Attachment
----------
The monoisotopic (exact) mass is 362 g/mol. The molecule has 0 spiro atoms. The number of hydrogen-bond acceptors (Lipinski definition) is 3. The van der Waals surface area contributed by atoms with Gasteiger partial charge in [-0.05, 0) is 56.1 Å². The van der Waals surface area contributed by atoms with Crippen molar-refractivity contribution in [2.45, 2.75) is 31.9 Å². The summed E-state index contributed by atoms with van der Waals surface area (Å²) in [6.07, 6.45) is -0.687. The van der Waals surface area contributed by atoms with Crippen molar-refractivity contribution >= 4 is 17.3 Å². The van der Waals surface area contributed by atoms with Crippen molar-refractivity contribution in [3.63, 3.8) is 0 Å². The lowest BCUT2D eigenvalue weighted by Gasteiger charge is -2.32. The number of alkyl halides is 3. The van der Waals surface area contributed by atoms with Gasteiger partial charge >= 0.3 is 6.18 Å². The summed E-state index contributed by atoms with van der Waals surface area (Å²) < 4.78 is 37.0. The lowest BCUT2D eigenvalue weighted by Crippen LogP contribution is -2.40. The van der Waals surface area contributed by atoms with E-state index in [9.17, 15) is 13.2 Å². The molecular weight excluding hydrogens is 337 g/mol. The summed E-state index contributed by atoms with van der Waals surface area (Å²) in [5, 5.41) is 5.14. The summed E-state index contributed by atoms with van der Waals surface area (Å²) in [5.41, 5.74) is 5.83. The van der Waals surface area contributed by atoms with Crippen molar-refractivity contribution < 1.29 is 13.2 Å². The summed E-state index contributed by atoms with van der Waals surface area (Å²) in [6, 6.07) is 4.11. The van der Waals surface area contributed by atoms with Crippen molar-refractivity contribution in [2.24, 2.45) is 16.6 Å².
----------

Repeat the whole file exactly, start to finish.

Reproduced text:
The monoisotopic (exact) mass is 362 g/mol. The molecule has 0 spiro atoms. The number of hydrogen-bond acceptors (Lipinski definition) is 3. The van der Waals surface area contributed by atoms with Gasteiger partial charge in [-0.05, 0) is 56.1 Å². The van der Waals surface area contributed by atoms with Crippen molar-refractivity contribution in [2.45, 2.75) is 31.9 Å². The summed E-state index contributed by atoms with van der Waals surface area (Å²) in [6.07, 6.45) is -0.687. The van der Waals surface area contributed by atoms with Crippen molar-refractivity contribution >= 4 is 17.3 Å². The van der Waals surface area contributed by atoms with Crippen molar-refractivity contribution in [3.63, 3.8) is 0 Å². The lowest BCUT2D eigenvalue weighted by Gasteiger charge is -2.32. The number of alkyl halides is 3. The van der Waals surface area contributed by atoms with Gasteiger partial charge >= 0.3 is 6.18 Å². The summed E-state index contributed by atoms with van der Waals surface area (Å²) < 4.78 is 37.0. The lowest BCUT2D eigenvalue weighted by Crippen LogP contribution is -2.40. The van der Waals surface area contributed by atoms with E-state index in [9.17, 15) is 13.2 Å². The molecular weight excluding hydrogens is 337 g/mol. The summed E-state index contributed by atoms with van der Waals surface area (Å²) in [5, 5.41) is 5.14. The summed E-state index contributed by atoms with van der Waals surface area (Å²) in [5.41, 5.74) is 5.83. The van der Waals surface area contributed by atoms with Crippen molar-refractivity contribution < 1.29 is 13.2 Å². The summed E-state index contributed by atoms with van der Waals surface area (Å²) in [6, 6.07) is 4.11. The van der Waals surface area contributed by atoms with Crippen molar-refractivity contribution in [2.24, 2.45) is 16.6 Å².